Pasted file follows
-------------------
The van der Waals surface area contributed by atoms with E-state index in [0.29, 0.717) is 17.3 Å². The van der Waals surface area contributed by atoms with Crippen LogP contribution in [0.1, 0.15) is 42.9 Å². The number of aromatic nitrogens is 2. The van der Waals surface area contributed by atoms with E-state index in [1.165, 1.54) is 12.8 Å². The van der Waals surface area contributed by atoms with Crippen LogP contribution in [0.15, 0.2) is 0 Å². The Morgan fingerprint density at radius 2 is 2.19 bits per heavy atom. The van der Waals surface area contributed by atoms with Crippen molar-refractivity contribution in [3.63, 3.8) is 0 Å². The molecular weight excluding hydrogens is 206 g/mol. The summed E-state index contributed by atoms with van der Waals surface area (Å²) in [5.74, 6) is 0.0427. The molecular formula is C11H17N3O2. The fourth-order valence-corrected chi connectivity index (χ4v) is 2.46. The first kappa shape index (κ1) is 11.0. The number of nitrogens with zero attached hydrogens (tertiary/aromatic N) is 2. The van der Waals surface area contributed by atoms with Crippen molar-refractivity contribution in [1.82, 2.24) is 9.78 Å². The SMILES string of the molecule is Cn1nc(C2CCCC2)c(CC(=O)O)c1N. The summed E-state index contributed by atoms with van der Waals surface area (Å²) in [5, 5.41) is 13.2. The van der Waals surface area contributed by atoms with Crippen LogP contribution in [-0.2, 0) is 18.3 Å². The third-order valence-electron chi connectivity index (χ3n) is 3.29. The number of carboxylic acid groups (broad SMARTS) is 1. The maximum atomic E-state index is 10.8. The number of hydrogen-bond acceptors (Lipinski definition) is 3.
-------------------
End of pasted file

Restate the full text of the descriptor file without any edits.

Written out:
The van der Waals surface area contributed by atoms with E-state index in [0.29, 0.717) is 17.3 Å². The van der Waals surface area contributed by atoms with Crippen LogP contribution in [0.1, 0.15) is 42.9 Å². The number of aromatic nitrogens is 2. The van der Waals surface area contributed by atoms with E-state index in [1.165, 1.54) is 12.8 Å². The van der Waals surface area contributed by atoms with Crippen LogP contribution in [0.15, 0.2) is 0 Å². The Morgan fingerprint density at radius 2 is 2.19 bits per heavy atom. The van der Waals surface area contributed by atoms with Crippen molar-refractivity contribution in [3.63, 3.8) is 0 Å². The molecular weight excluding hydrogens is 206 g/mol. The summed E-state index contributed by atoms with van der Waals surface area (Å²) in [5.74, 6) is 0.0427. The molecular formula is C11H17N3O2. The fourth-order valence-corrected chi connectivity index (χ4v) is 2.46. The first kappa shape index (κ1) is 11.0. The number of nitrogens with zero attached hydrogens (tertiary/aromatic N) is 2. The van der Waals surface area contributed by atoms with Crippen molar-refractivity contribution in [1.82, 2.24) is 9.78 Å². The SMILES string of the molecule is Cn1nc(C2CCCC2)c(CC(=O)O)c1N. The summed E-state index contributed by atoms with van der Waals surface area (Å²) in [5, 5.41) is 13.2. The van der Waals surface area contributed by atoms with Crippen LogP contribution in [-0.2, 0) is 18.3 Å². The third-order valence-electron chi connectivity index (χ3n) is 3.29. The number of carboxylic acid groups (broad SMARTS) is 1. The maximum atomic E-state index is 10.8. The number of hydrogen-bond acceptors (Lipinski definition) is 3.